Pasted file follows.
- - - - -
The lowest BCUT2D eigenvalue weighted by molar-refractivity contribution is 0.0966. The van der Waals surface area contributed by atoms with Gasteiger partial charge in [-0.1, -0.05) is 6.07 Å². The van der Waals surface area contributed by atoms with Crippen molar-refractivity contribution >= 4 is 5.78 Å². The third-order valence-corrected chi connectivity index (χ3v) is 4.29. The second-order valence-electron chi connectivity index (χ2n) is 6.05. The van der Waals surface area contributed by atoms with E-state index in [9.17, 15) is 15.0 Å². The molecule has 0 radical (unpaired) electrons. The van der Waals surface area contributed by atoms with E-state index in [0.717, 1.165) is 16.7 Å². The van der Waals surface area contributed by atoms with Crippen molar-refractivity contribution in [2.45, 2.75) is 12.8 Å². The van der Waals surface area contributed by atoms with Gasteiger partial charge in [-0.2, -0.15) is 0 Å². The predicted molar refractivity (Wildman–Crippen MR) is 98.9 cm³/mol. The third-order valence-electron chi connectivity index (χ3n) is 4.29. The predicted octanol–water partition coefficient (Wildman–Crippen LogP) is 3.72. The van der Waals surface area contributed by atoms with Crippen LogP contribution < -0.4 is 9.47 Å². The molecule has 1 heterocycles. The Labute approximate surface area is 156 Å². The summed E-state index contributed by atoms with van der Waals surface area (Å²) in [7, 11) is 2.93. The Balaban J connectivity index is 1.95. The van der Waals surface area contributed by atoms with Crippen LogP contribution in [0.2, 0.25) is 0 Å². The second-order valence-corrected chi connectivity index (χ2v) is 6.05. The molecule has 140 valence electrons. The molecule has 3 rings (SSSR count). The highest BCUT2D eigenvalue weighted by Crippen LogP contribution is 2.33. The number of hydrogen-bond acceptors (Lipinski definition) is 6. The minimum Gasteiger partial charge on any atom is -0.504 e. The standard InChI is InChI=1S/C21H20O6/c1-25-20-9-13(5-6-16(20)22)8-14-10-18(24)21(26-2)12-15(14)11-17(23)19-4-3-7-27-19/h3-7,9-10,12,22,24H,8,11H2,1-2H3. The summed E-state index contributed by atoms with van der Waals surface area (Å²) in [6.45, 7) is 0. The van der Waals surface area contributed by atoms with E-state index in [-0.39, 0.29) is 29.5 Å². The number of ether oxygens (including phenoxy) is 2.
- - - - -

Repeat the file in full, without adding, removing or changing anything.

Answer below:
The lowest BCUT2D eigenvalue weighted by molar-refractivity contribution is 0.0966. The van der Waals surface area contributed by atoms with Gasteiger partial charge in [-0.1, -0.05) is 6.07 Å². The van der Waals surface area contributed by atoms with Crippen molar-refractivity contribution >= 4 is 5.78 Å². The third-order valence-corrected chi connectivity index (χ3v) is 4.29. The second-order valence-electron chi connectivity index (χ2n) is 6.05. The van der Waals surface area contributed by atoms with E-state index in [9.17, 15) is 15.0 Å². The molecule has 0 radical (unpaired) electrons. The van der Waals surface area contributed by atoms with E-state index in [0.717, 1.165) is 16.7 Å². The van der Waals surface area contributed by atoms with Crippen molar-refractivity contribution in [2.45, 2.75) is 12.8 Å². The van der Waals surface area contributed by atoms with Gasteiger partial charge in [-0.2, -0.15) is 0 Å². The predicted molar refractivity (Wildman–Crippen MR) is 98.9 cm³/mol. The third-order valence-electron chi connectivity index (χ3n) is 4.29. The predicted octanol–water partition coefficient (Wildman–Crippen LogP) is 3.72. The van der Waals surface area contributed by atoms with Crippen LogP contribution < -0.4 is 9.47 Å². The molecule has 1 heterocycles. The Labute approximate surface area is 156 Å². The summed E-state index contributed by atoms with van der Waals surface area (Å²) in [7, 11) is 2.93. The Balaban J connectivity index is 1.95. The van der Waals surface area contributed by atoms with Crippen LogP contribution in [0.2, 0.25) is 0 Å². The second-order valence-corrected chi connectivity index (χ2v) is 6.05. The molecule has 140 valence electrons. The molecule has 3 rings (SSSR count). The highest BCUT2D eigenvalue weighted by Crippen LogP contribution is 2.33. The number of hydrogen-bond acceptors (Lipinski definition) is 6. The minimum Gasteiger partial charge on any atom is -0.504 e. The standard InChI is InChI=1S/C21H20O6/c1-25-20-9-13(5-6-16(20)22)8-14-10-18(24)21(26-2)12-15(14)11-17(23)19-4-3-7-27-19/h3-7,9-10,12,22,24H,8,11H2,1-2H3. The summed E-state index contributed by atoms with van der Waals surface area (Å²) in [6.45, 7) is 0. The van der Waals surface area contributed by atoms with E-state index in [-0.39, 0.29) is 29.5 Å². The number of ether oxygens (including phenoxy) is 2.